A Cure for 'March Madness'?
The college basketball championships have finally concluded for another year, with Michigan State on top. That was the easy part. The harder part is deciding what to do about the "amateur" athletic structure on which the wildly popular, and relentlessly hyped, "March Madness" tournament is perched.Skip to next paragraph
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The hypocrisy in this structure is as obvious as a flagrant foul. For starters, consider the overused phrase "student athlete." Does it really fit major-college basketball players, a majority of whom don't graduate?
The National Collegiate Athletic Association rakes in hundreds of millions of dollars in TV contracts from "March Madness," rivaling many pro-sports deals. NCAA member schools pay coaches lordly salaries. At the same time, the association cracks down on young athletes, often from poor families, who accept money or gifts from supporters who want to help them develop as athletes.
A committee appointed by the NCAA has tackled these issues. It proposes a system that recognizes the virtualy professional status, and economic value, of many college players. It would allow them to take out loans based on future professional earnings. It would also allow players to try out for the NBA and yet retain their college eligibility if their experience on a pro team doesn't work out.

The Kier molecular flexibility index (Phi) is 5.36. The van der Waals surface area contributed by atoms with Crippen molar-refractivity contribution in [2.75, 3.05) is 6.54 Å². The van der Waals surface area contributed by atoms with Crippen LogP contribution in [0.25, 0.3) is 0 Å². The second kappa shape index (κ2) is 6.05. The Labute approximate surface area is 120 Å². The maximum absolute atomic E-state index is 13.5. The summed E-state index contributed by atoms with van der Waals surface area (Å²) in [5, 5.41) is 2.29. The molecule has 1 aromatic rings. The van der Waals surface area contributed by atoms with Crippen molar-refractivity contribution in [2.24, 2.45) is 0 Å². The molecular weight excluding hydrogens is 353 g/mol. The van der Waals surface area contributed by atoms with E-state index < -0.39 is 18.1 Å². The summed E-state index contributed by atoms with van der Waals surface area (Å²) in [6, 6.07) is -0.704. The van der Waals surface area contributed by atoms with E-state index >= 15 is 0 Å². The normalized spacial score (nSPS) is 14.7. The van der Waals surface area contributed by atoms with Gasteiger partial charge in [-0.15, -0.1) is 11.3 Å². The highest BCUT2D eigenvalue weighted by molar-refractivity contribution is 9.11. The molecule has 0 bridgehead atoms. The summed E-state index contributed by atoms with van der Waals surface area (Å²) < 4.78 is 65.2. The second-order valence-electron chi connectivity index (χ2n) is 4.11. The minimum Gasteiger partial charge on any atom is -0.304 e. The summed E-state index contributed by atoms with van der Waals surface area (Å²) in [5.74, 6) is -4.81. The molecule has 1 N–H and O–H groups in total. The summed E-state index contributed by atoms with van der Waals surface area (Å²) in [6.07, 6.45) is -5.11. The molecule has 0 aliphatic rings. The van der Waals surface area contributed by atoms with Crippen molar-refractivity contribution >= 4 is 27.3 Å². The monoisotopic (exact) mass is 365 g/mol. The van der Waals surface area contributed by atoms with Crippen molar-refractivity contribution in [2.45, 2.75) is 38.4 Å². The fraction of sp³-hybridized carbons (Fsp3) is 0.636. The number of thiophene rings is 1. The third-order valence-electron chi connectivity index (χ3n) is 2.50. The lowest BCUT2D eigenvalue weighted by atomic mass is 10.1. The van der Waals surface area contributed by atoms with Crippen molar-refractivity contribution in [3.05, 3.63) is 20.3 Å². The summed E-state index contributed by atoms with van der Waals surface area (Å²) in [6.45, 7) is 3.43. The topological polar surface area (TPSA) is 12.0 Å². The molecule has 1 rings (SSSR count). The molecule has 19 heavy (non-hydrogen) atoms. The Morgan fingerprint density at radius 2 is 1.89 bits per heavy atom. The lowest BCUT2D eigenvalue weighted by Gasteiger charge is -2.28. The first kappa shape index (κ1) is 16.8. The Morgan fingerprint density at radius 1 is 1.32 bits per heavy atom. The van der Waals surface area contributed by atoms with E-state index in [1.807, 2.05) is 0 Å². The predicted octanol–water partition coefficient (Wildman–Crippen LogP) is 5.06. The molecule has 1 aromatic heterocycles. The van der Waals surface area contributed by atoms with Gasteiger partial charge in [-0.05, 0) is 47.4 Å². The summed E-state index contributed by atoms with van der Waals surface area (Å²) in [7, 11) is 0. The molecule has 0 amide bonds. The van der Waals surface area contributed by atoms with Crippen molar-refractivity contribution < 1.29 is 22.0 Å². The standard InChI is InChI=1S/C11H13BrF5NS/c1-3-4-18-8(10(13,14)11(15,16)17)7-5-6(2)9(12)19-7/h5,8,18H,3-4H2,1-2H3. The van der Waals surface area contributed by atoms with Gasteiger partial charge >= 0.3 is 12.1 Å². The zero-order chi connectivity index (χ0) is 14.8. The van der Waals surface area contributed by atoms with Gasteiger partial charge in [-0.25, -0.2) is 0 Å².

A group of college faculty members, the National Alliance for Collegiate Athletic Reform, has proposed radically deemphasizing college athletic programs. It wants an end to athletic scholarships, no more special academic support for athletes, and shorter sports seasons.
The NCAA proposal might only deepen the problem of institutions of higher education becoming sports-entertainment enterprises. The faculty alliance's approach is probably too radical to win quick approval, but it sets the right course.
Universities should remain true to their core academic missions. Scholarships should go only to those who want to improve their mental as well as physical skills. Young athletes with a shot at the pros - but no academic aspirations - should have ways other than college of pursuing that goal.
Farm leagues for pro basketball and football, similar to baseball's, ought to be developed. At the same time, athletics should remain a vital, but appropriately scaled, part of college life.
Sports and studies can amicably coexist, but only if the emphasis is kept where it belongs - on the primacy of education.
(c) Copyright 2000. The Christian Science Publishing Society